Forex Today: Houston, we have a problem, US coronavirus, Fed gloom, crash markets, consumers eyed

Here is what you need to know on Friday, June 12:

Markets are trying to stabilize after a massive sell-off risk-off Thursday, which saw stocks and oil crashing and the dollar surging. Fears of a second US coronavirus wave, Fed pessimism, and profit-taking are behind the move. COVID-19 figures and Consumer Sentiment are eyed.

The disease is spreading in around two dozen US states, with the most pronounced outbreaks in California, Florida, and Texas – the latter considering reopening a special hospital in Houston. A local official said the city is on the "precipice of disaster" and reinstating stay-at-home orders is on the cards.

US Treasury Secretary Steve Mnuchin said the US will not shut down the economy, as it may cause more damage. He also insisted that tracing and testing capacity has been beefed up. President Donald Trump's campaign announced a rally in Oklahoma, where participants are asked to waive liability for potentially contracting coronavirus. 

The University of Michigan's preliminary Consumer Sentiment Index for June will show if shoppers feel confident to spend. Starbucks recently reported that consumption in May, including in the last week, remained subdued despite looser restrictions. 

Consumer Sentiment Preview: Optimism and how to get it

Another reason for the market misery – at least the temporary rout – stems from the Federal Reserve's pessimism. The world's most powerful central bank pledged low rates and ongoing bond-buying as it foresaw a return to pre-pandemic output not before 2022. 

Market participants also cite profit-taking as a reason for the sell-off after a quick recovery. The reluctance of Asian markets to follow the magnitude of the fall in Wall Street seems to strengthen the theory of a correction rather than an outright change of course, yet the next moves in the US are critical. 

Gold prices have been relatively stable, holding onto gains made after the Fed decision. XAU/USD is around $1,730. 

EUR/USD is struggling to hold onto 1.13, showing relative resilience. European countries are working on plans to reopen borders and countries are discussing the fiscal stimulus plan. Eurozone industrial output figures are due out.

GBP/USD tumbled below 1.26 after topping 1.28, partially due to deadlocked Brexit talks and despite the announcement of intensifying talks on post-Brexit relations. Britain said it would not impose strict border checks in 2021, when the transition period expires, due to the struggles with coronavirus. 

UK Gross Domestic Product figures for April are forecast to show a plunge of over 18% in the first full month of a lockdown. The economy squeezed by 5.8% in March. The shuttering began late in the month.

See UK GDP Preview: A 20% plunge could serve as a third blow to sterling, three scenarios

USD/CAD has surged to 1.26 amid falling oil prices. WTI slipped below $36, reversing its gains related to the extended OPEC+ agreement. 

AUD/USD and NZD/USD have been among the biggest losers and despite their successes with the disease. Tensions between Australia and China persist over Canberra's demand to investigate Beijing's initial cover-up of COVID-19.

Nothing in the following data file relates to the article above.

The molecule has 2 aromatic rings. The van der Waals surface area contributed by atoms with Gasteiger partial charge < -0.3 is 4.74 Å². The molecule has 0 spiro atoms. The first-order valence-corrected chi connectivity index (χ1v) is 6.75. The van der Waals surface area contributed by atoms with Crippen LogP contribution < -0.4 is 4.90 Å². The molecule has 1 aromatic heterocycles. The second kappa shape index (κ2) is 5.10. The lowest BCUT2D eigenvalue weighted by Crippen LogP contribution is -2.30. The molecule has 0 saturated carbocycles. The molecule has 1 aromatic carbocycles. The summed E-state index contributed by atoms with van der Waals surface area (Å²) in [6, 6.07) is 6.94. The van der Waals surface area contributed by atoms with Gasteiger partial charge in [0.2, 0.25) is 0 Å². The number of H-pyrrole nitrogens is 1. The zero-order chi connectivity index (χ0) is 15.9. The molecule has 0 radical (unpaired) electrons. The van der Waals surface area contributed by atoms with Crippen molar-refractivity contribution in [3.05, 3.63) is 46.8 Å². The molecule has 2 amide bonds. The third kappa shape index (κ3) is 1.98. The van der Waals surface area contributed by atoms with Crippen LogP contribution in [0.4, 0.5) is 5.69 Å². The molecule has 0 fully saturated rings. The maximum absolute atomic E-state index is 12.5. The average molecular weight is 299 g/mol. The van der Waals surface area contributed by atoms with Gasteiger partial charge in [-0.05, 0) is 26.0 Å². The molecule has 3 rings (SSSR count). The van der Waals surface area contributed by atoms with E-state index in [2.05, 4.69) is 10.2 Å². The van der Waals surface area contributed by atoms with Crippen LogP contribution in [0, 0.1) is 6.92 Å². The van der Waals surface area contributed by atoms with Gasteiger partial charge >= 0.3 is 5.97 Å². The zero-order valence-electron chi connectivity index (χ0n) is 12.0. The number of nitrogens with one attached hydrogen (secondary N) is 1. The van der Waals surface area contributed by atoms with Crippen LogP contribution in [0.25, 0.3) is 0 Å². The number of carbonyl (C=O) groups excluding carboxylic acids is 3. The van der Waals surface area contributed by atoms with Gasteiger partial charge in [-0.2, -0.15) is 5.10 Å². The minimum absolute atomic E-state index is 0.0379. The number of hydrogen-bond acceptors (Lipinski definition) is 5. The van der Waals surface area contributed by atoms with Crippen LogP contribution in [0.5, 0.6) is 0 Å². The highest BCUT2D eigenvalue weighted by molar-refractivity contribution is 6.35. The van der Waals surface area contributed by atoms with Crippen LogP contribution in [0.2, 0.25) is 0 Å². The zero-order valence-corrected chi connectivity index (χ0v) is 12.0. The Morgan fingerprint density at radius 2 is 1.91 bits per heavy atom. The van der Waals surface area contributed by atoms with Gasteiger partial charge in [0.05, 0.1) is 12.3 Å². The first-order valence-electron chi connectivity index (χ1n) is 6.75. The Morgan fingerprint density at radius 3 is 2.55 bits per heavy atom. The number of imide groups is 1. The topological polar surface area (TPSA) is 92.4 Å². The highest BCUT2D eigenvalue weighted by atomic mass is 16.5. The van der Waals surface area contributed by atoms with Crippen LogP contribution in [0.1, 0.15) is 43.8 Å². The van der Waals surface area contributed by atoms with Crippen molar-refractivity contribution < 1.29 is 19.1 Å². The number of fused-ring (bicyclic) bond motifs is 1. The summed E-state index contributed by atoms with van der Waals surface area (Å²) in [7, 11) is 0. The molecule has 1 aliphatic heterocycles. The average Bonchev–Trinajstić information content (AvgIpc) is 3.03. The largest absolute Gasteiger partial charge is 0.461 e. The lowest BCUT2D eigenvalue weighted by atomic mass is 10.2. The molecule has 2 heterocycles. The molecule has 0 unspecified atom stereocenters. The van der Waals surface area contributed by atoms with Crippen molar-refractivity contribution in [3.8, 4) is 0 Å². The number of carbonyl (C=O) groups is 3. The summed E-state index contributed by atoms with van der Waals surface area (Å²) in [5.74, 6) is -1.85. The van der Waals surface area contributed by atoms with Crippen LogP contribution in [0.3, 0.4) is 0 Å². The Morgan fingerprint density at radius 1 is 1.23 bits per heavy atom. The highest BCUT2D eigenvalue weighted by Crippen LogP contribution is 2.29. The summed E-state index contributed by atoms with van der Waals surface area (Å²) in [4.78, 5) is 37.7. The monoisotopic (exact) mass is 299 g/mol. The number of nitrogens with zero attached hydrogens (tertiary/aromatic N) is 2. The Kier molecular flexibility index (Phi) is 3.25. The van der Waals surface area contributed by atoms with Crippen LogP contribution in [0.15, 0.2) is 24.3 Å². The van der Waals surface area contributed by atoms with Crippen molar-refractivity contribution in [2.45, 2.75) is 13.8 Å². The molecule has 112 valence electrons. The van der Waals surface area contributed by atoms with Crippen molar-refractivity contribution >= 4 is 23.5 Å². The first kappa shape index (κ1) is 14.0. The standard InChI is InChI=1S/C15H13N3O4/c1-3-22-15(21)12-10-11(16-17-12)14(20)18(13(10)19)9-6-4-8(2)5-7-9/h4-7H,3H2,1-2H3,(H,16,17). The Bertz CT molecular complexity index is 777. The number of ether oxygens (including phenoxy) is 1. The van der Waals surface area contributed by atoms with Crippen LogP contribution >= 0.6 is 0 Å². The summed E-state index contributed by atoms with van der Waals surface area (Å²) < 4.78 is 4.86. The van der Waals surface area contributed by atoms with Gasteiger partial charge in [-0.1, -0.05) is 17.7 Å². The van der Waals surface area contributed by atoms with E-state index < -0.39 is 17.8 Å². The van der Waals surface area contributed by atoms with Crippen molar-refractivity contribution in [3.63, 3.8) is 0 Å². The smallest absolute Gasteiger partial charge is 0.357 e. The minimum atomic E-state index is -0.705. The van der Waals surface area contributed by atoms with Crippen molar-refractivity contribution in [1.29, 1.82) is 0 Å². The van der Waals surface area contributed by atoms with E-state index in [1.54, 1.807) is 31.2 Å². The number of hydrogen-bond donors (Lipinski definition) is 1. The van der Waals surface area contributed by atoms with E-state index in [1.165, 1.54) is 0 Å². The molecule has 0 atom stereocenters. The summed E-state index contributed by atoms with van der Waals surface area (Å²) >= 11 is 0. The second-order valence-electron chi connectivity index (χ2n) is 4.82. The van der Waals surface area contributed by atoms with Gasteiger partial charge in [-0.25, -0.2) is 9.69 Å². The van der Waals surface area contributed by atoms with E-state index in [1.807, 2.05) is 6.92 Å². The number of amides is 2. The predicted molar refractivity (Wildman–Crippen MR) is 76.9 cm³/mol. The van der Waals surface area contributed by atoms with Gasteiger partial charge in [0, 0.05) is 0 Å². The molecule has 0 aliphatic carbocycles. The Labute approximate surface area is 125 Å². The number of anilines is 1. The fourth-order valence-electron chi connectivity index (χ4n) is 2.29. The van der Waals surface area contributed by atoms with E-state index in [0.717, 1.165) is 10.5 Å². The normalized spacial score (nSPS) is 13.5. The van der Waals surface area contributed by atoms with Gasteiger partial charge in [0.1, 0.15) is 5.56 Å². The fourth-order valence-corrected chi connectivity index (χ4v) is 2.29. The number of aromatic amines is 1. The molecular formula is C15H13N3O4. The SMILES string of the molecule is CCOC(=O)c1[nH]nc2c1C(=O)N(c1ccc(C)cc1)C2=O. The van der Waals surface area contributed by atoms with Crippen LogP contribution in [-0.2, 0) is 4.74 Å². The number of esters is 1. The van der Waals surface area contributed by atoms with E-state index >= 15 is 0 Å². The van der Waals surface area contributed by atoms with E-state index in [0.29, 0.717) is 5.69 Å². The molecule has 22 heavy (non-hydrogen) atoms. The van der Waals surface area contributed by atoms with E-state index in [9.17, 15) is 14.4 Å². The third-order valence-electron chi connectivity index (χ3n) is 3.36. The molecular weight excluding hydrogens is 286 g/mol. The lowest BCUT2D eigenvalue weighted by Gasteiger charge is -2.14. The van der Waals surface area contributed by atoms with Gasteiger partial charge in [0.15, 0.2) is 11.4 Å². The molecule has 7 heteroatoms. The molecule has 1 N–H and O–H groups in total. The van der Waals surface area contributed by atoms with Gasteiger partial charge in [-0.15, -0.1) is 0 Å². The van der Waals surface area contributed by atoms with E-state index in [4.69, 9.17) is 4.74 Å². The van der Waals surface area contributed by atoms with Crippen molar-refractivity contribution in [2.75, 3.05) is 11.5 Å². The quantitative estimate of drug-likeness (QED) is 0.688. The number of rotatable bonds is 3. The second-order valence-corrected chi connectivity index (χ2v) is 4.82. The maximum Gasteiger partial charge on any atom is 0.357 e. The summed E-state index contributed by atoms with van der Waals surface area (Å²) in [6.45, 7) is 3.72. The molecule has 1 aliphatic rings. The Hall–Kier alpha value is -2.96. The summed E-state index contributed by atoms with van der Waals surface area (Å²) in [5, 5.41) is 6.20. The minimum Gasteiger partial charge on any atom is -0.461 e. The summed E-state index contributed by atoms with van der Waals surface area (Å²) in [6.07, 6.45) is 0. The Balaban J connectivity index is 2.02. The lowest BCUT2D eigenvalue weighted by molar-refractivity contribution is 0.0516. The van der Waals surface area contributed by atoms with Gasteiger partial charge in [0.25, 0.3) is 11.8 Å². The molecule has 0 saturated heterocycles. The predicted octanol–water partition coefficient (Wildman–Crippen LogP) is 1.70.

Cryptocurrencies have exited their narrow ranges, falling to lower levels. Bitcoin is trading around $9,300.

More: Fed fallout: Back to risk-off mood? Explaining what went down and what's next

Information on these pages contains forward-looking statements that involve risks and uncertainties. Markets and instruments profiled on this page are for informational purposes only and should not in any way come across as a recommendation to buy or sell in these assets. You should do your own thorough research before making any investment decisions. FXStreet does not in any way guarantee that this information is free from mistakes, errors, or material misstatements. It also does not guarantee that this information is of a timely nature. Investing in Open Markets involves a great deal of risk, including the loss of all or a portion of your investment, as well as emotional distress. All risks, losses and costs associated with investing, including total loss of principal, are your responsibility. The views and opinions expressed in this article are those of the authors and do not necessarily reflect the official policy or position of FXStreet nor its advertisers.

Feed news

Latest Forex News

Latest Forex News

Editors’ Picks

GBP/USD tumbles from the highest since 2018 on the Brexit impasse

The GBP/USD roller coaster continues with a downfall below 1.35 after the pair hit a 31-month high of 1.3539 earlier. Brexit talks have yet to yield an agreement. Negotiations are set to continue through the weekend.


EUR/USD battles 1.2150 after disappointing NFP

EUR/USD is trading off the 32-month highs amid bumps in US stimulus and vaccine distribution. Markets await the all-important US Nonfarm Payrolls missed expectations with 245K jobs gained in November. 


XAU/USD fails to break $1850 and turns to the downside

Gold peaked after the beginning of the American session at $1848/oz reaching the highest level since November 23 and then turned to the downside. It bottomed at $1829 and is it about to end the week hovering around $1830.

Gold news

Dollar downfall explained and what's next for markets

The safe-haven US dollar is hitting multi-month and multi-year lows against its peers while stocks are on fire. What is behind the risk-on rally? Valeria Bednarik, Joseph Trevisani, and Yohay Elam discuss markets' moving parts as 2020 nears its end.

Read more

Extra week of Black Friday!

Learn to trade with the best! Don't miss the most experienced traders and speakers in FXStreet Premium webinars. Also if you are a Premium member you can get real-time FXS Signals and receive daily market analysis with the best forex insights!

More info